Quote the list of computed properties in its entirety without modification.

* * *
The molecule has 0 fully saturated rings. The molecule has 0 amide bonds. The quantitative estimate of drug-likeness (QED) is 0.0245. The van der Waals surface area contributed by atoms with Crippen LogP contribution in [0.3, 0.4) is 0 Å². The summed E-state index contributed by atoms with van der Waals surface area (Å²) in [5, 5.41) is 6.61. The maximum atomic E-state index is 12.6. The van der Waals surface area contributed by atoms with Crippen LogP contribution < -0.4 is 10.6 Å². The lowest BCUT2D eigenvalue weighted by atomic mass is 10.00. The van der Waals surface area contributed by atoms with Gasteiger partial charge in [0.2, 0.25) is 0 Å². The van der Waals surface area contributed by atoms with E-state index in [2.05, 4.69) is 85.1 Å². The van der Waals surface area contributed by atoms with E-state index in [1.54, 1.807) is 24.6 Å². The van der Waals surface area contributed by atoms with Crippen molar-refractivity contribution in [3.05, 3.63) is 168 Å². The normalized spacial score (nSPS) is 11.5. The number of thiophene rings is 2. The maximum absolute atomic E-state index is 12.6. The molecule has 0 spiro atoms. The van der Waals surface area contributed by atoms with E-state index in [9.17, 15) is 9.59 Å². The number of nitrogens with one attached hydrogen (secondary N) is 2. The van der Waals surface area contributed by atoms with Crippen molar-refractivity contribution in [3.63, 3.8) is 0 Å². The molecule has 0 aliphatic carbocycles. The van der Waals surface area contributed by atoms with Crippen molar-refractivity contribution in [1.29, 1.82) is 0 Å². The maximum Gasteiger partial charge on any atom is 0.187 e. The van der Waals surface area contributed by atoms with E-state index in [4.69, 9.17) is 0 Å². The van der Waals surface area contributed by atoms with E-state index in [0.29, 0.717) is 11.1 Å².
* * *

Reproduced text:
The molecule has 0 fully saturated rings. The molecule has 0 amide bonds. The quantitative estimate of drug-likeness (QED) is 0.0245. The van der Waals surface area contributed by atoms with Crippen LogP contribution in [0.3, 0.4) is 0 Å². The summed E-state index contributed by atoms with van der Waals surface area (Å²) in [5, 5.41) is 6.61. The maximum atomic E-state index is 12.6. The van der Waals surface area contributed by atoms with Crippen LogP contribution < -0.4 is 10.6 Å². The lowest BCUT2D eigenvalue weighted by atomic mass is 10.00. The van der Waals surface area contributed by atoms with Gasteiger partial charge in [0.2, 0.25) is 0 Å². The van der Waals surface area contributed by atoms with E-state index in [2.05, 4.69) is 85.1 Å². The van der Waals surface area contributed by atoms with E-state index in [1.54, 1.807) is 24.6 Å². The van der Waals surface area contributed by atoms with Crippen molar-refractivity contribution in [3.05, 3.63) is 168 Å². The normalized spacial score (nSPS) is 11.5. The number of thiophene rings is 2. The maximum absolute atomic E-state index is 12.6. The molecule has 0 spiro atoms. The van der Waals surface area contributed by atoms with E-state index in [9.17, 15) is 9.59 Å². The number of nitrogens with one attached hydrogen (secondary N) is 2. The van der Waals surface area contributed by atoms with Crippen molar-refractivity contribution in [3.63, 3.8) is 0 Å². The molecule has 0 aliphatic carbocycles. The van der Waals surface area contributed by atoms with Crippen molar-refractivity contribution in [1.29, 1.82) is 0 Å². The maximum Gasteiger partial charge on any atom is 0.187 e. The van der Waals surface area contributed by atoms with E-state index in [4.69, 9.17) is 0 Å². The van der Waals surface area contributed by atoms with E-state index in [0.29, 0.717) is 11.1 Å².